Acquiring tow dollies can top the to-do list for a variety of circumstances. Say you just bought a big RV and want to head out on a cross-country voyage -- towing a spare vehicle along so you don't have to maneuver the motor home every time an errand pops up can be a huge help. Or, suppose your family is moving and you have one moving truck, two cars and only two drivers. Someone is going to need to double up, unless you want the move to become as tricky as one of those old word problems you were given back in elementary school.
A tow dolly elevates the front wheels of the vehicle being towed and is useful in a number of situations. Whether it's the best choice for the job depends on the particulars of each individual situation. We'll dive deeper into that choice in a bit; for now, let's examine some of the other options out there.
The easiest way to look at towing is how many wheels of the car will be off the ground. We just noted that with a towing dolly, that number would be two. There are also ways to tow with all four wheels elevated and with all four wheels on the road. A trailer -- generally referred to as a car hauler -- is used to tow four wheels up, while a tow bar is necessary to tow four wheels down. There's no universally preferred method: A lot depends on factors such as the weight of the vehicle being towed, whether that vehicle is a front-wheel-drive versus a rear- , all- or four-wheel-drive, how much total weight your towing vehicle can handle and how much money and time you're willing to spend dealing with the setup.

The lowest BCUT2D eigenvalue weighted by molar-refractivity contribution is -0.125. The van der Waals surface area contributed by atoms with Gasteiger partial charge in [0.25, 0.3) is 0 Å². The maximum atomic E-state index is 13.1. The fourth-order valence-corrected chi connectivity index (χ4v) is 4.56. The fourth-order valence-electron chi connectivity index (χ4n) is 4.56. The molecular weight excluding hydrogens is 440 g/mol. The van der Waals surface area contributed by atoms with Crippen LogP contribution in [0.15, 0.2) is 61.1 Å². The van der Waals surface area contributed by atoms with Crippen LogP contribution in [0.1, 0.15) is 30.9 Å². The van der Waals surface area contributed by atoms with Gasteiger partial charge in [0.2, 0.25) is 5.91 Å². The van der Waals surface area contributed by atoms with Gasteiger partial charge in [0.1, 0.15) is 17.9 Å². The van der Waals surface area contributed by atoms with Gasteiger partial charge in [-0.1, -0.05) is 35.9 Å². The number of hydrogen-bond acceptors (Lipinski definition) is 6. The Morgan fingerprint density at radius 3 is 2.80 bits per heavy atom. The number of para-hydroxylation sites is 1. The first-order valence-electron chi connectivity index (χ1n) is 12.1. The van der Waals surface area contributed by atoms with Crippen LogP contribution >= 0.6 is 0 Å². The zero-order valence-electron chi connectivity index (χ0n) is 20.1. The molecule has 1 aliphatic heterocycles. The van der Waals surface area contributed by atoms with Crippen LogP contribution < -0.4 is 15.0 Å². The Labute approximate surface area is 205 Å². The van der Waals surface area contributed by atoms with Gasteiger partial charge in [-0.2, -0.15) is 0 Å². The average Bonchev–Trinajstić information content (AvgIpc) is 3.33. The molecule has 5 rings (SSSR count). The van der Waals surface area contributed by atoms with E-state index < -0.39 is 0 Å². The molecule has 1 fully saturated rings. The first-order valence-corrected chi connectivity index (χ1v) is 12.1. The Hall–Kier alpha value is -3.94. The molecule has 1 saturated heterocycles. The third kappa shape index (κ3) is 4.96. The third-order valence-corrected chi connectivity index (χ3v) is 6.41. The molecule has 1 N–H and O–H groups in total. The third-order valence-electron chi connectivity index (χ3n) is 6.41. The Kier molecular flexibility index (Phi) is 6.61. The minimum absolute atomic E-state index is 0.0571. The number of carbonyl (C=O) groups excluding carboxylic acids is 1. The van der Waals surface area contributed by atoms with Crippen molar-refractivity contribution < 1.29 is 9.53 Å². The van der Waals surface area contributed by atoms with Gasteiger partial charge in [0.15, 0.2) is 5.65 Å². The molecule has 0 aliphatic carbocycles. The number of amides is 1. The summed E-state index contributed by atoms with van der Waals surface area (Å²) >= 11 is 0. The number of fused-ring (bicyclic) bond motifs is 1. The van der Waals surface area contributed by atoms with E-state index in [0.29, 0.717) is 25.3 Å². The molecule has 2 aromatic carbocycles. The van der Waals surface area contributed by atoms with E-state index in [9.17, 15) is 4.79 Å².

On the next page, we'll explore why a tow dolly might be just the ticket if you need to haul a vehicle.